Pro Triathlon Training: Your First Tough Race
Ironman Pro Catriona Morrison tells you how to make your first triathlon a success.
In Pro Triathlete Advice, your multisport questions are answered by the world’s finest athletes. This month, Scotland’s Cat Morrison helps you with your first triathlon.
My friend has signed me up to a triathlon in May 2013, the Slateman Sprint in Llanberis, North Wales. I cycle as a hobby but hardly do any running and occasionally swim as part of my job as a kayaking instructor. Where should I start to train to become a triathlete? I have no idea where to start or what to do. I don’t even know what to wear for the swim in a cold lake, a cycle up a huge hill and a run up an old slate quarry?
Ann Jones, via email
“The good news is that it sounds as if you already have an active and healthy lifestyle, so starting to train for this event will build on that and having a race to target is great motivation for some winter training. So, where and how should you start training to become a triathlete?
In terms of general information on triathlon training, equipment and preparing for races, triradar.com is a great place to start. However, as we all know, the volume of information that is available is immense and it can all seem a bit confusing at first. Logging onto the website of your national triathlon governing body is also a good first step.
“One of the first things that I would try to establish is if there is a triathlon club in your local area. Have a search on the internet and ask around. If you can’t find a triathlon-specific club, have a look for local running, cycling and Masters swimming clubs. There are many benefits of club membership and these can include coached sessions in a safe and nurturing environment, being surrounded by like-minded individuals and access to a wealth of accumulated knowledge and experience.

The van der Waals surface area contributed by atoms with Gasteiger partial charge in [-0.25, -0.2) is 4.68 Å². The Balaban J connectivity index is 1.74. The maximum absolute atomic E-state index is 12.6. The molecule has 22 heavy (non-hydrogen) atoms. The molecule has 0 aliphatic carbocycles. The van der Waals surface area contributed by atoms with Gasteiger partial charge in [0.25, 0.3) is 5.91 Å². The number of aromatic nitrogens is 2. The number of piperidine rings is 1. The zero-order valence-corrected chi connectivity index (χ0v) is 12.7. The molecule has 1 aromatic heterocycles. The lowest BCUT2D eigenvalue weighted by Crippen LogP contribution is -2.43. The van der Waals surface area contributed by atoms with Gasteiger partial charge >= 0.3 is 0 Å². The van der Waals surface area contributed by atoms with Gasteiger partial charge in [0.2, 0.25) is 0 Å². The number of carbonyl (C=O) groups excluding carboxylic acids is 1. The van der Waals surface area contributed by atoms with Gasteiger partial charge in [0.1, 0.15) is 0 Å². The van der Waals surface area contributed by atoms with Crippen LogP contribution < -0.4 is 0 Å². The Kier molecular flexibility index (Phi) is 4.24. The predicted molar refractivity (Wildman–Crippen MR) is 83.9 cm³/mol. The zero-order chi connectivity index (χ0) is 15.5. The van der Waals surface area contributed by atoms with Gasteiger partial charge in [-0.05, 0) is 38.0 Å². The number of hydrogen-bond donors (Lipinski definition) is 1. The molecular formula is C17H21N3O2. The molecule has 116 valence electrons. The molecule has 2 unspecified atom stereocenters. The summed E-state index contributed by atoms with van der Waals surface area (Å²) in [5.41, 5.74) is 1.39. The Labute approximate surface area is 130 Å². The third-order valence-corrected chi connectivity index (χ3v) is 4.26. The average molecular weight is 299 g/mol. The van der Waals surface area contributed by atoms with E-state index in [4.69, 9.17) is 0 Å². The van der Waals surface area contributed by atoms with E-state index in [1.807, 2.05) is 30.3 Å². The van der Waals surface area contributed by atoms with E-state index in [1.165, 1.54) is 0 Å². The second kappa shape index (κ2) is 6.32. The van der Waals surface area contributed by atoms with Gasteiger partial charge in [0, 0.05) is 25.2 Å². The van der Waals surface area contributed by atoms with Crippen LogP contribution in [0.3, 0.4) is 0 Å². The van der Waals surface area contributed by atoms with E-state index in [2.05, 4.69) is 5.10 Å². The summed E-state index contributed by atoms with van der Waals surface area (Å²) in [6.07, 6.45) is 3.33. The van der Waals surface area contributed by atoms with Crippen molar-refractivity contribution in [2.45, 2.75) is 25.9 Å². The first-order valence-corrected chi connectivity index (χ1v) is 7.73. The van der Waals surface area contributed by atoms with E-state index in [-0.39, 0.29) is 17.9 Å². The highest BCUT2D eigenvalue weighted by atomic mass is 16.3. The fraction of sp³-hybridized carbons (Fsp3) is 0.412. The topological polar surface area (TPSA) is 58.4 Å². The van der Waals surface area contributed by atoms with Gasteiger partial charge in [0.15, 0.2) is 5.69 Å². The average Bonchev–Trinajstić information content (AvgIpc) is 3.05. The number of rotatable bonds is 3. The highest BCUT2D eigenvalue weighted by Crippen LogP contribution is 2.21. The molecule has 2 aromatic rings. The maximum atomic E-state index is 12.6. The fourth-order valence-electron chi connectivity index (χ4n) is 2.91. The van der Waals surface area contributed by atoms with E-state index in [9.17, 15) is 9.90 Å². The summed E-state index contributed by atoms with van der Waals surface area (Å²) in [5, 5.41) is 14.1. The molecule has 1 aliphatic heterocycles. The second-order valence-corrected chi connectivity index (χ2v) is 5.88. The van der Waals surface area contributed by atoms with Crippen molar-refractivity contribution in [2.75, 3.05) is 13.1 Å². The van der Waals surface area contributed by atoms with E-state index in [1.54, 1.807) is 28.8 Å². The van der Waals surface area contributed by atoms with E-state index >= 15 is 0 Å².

“If you are daunted by the prospect of going to a club by yourself, rope in a friend to support you. If you are not confident in your ability to plan a personal training schedule, consider seeking advice from a qualified coach who will guide and support you towards your triathlon goals. Some clubs will offer coaching services, such as working out a training plan, as part of their membership but not all of them do, so you may have to employ a coach independently.
“With regard to your specific race, it sounds as if you have already done some background research on the event and that is an excellent start. This information can help you to refine your approach to training, such as tailoring your regime to work on cycling up hills and practising running off road. You will definitely need to buy or borrow a wetsuit for the swim and a neoprene hat would also be a good investment.
“You may want to consider having a triathlon-specific race suit that you wear for all three disciplines without having to change clothes. Equally, you may also be happy wearing a swimsuit under your wetsuit and putting on biking and running gear in transition. These things come down to personal preference and comfort.
“What is essential is that you try the options before you race so that you know what works best for you. As you start to train for the event and further research the triathlon world, you will gain more knowledge and understanding and you will find numerous people willing to offer you a helping hand.”
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on Saturday, December 1st, 2012 at 5:30 am under Race Day Tips, Triathlon Training.
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Tags: Cat Morrison, Raceday Tips, Triathlon Plus Magazine, Triathlon Training